Back in the 1990s, and even as late as 2005, many search engine optimization consultants and webmasters spent a great deal of time trying to optimize for each search engine. There was a good reason for this. Each search engine had its own way of determining how to rank websites. It was often the case that one search engine put greater emphasis on meta tags while another search engine put more emphasis on links and on-page content optimization techniques. The strategy made sense for the times.
In the last few years, however, we’ve seen a complete dominance of search taken over by one search engine, Google. All the other search engines are languishing, trying to keep from becoming irrelevant.
I’m not saying that one should focus on one search engine and forget about all the rest. That would be foolhardy. But those smaller search engines – even the larger ones like Yahoo! and Bing, which are still lagging behind Google in search share – have largely adopted some aspect of Google’s ranking algorithm. Of course, not completely since Google guards its ranking algorithms with the highest level of secrecy, as they should.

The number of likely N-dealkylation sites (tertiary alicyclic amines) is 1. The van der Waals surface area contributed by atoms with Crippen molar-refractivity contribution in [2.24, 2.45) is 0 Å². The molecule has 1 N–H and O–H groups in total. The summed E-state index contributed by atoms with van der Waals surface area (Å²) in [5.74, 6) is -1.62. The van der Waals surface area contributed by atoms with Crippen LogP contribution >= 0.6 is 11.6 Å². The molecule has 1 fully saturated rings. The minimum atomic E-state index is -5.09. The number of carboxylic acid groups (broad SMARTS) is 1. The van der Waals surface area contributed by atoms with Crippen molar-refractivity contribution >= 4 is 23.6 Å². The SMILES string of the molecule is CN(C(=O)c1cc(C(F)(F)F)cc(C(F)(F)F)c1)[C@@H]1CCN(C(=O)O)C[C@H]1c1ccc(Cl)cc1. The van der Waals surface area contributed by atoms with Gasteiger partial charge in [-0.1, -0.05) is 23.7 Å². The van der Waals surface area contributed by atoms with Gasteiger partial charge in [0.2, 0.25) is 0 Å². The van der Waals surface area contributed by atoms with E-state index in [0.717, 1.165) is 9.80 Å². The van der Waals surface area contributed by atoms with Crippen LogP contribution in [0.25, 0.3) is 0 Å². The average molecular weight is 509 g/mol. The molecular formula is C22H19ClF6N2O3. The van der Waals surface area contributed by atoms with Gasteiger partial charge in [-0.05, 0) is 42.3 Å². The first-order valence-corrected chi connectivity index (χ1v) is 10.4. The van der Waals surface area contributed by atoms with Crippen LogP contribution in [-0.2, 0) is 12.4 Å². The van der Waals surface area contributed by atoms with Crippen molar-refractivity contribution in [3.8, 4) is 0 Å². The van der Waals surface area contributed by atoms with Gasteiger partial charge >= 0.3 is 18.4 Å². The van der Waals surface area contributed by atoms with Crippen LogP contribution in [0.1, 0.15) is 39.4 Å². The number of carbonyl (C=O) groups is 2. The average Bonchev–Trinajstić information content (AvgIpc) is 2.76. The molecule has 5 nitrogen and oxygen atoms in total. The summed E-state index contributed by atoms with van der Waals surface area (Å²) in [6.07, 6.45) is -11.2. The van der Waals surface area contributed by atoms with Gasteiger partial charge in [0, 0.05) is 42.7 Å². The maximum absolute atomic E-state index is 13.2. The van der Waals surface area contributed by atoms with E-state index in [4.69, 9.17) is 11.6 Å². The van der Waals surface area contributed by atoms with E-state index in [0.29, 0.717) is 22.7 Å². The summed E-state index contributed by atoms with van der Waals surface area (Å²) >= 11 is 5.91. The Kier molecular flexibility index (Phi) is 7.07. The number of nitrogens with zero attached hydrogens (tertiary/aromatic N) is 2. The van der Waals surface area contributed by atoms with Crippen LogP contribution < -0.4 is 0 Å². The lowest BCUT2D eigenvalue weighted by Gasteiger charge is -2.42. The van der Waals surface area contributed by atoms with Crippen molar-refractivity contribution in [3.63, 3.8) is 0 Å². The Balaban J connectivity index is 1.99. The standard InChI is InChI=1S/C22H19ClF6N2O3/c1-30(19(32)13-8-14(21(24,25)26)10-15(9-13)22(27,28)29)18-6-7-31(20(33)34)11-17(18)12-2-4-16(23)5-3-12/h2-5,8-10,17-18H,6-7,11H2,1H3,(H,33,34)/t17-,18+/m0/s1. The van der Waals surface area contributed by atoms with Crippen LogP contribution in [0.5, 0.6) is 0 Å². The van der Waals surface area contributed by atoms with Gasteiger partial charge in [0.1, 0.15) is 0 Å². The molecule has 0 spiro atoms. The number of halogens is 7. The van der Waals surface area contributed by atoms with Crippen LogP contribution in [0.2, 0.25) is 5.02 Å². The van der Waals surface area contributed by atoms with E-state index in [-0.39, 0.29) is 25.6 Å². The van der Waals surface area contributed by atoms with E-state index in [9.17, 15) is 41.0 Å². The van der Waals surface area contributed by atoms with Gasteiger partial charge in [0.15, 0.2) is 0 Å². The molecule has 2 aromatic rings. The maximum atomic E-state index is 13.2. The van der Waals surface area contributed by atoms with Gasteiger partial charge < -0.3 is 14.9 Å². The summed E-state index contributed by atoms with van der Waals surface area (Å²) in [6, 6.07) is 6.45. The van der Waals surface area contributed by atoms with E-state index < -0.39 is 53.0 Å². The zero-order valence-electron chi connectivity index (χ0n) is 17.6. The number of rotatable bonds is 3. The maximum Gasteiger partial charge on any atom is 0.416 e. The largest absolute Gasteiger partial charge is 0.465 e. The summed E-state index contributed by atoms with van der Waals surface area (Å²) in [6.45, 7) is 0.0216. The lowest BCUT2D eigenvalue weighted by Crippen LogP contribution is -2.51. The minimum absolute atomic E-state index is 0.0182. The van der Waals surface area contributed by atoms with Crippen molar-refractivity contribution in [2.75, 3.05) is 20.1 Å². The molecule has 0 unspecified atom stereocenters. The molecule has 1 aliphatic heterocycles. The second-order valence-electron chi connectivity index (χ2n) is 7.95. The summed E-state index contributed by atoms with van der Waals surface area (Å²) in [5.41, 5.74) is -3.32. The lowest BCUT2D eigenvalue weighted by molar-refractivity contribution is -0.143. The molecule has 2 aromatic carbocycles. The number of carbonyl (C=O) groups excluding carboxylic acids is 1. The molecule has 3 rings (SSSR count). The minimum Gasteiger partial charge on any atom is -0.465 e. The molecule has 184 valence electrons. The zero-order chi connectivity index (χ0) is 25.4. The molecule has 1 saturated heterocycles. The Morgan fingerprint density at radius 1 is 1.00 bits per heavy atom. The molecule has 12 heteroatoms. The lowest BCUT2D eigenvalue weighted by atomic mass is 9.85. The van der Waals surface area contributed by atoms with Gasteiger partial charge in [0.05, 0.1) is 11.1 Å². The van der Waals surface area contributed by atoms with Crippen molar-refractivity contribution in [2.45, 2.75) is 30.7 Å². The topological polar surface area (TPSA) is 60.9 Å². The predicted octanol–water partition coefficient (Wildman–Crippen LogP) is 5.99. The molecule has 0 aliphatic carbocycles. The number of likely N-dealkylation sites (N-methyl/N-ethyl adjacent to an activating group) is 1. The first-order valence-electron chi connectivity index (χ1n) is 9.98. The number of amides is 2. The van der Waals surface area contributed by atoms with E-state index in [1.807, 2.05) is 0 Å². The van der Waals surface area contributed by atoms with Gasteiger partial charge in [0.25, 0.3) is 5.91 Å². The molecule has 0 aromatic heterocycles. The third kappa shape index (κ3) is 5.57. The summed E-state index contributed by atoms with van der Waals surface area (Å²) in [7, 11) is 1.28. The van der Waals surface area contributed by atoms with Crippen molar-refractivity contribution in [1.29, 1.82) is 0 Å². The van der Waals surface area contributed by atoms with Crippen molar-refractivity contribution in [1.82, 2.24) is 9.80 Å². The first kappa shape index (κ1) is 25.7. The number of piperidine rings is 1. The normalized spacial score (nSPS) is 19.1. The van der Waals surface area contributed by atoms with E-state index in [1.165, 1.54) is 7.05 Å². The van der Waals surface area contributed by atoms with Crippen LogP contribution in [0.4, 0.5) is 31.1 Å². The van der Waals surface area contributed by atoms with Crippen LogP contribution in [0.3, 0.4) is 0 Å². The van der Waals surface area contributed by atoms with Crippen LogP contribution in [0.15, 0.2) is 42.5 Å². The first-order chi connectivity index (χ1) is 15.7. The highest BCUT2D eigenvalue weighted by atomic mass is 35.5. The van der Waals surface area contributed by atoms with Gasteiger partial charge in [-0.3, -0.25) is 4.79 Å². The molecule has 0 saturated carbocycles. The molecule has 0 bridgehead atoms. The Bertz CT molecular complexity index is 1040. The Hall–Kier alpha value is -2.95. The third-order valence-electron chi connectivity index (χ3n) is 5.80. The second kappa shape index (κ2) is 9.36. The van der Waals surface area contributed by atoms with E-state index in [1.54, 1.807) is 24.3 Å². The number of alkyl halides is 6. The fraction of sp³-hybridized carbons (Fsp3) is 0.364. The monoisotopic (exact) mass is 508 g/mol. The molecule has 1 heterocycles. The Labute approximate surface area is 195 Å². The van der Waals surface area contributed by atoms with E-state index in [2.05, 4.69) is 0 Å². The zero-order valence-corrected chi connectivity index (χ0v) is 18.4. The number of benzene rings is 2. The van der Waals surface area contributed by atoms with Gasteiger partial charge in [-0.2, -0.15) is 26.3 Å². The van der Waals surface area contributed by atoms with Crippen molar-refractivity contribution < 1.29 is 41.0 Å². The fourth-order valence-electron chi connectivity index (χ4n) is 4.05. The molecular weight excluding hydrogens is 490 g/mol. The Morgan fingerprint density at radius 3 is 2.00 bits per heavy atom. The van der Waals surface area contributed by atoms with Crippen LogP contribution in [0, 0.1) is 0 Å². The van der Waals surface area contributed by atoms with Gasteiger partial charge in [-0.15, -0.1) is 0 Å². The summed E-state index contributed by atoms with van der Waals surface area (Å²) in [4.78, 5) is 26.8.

But as SEOs have tested their strategies and written about them publicly, the search engines have adapted. Today, most search engines are chasing Google. And many of them are trying to implement Google-like search policies.
Still, they’re not all the same. Google still emphasizes link analysis factors more than meta tags. And there is good evidence that Bing emphasizes to a certain degree the meta tags. Google is also big on keywords in URLs and on-page content. Yahoo! seems to approve of almost any link whereas Google is much more discriminating.
I think all of this means that you have to be cognizant of what each search engine thinks is important, but if you optimize your website for Google you’ll find that about 90% of your efforts will be approved by the other search engines as well. Add minor tweaks like the addition of keywords in your Keywords meta tag and you’ll effectively be optimized for all the search engines that are important.
So should you optimize for each search engine? Yes. And no. Go for Google first. Then once you made a good faith effort to make Google happy start tweaking your SEO to target the other search engines too.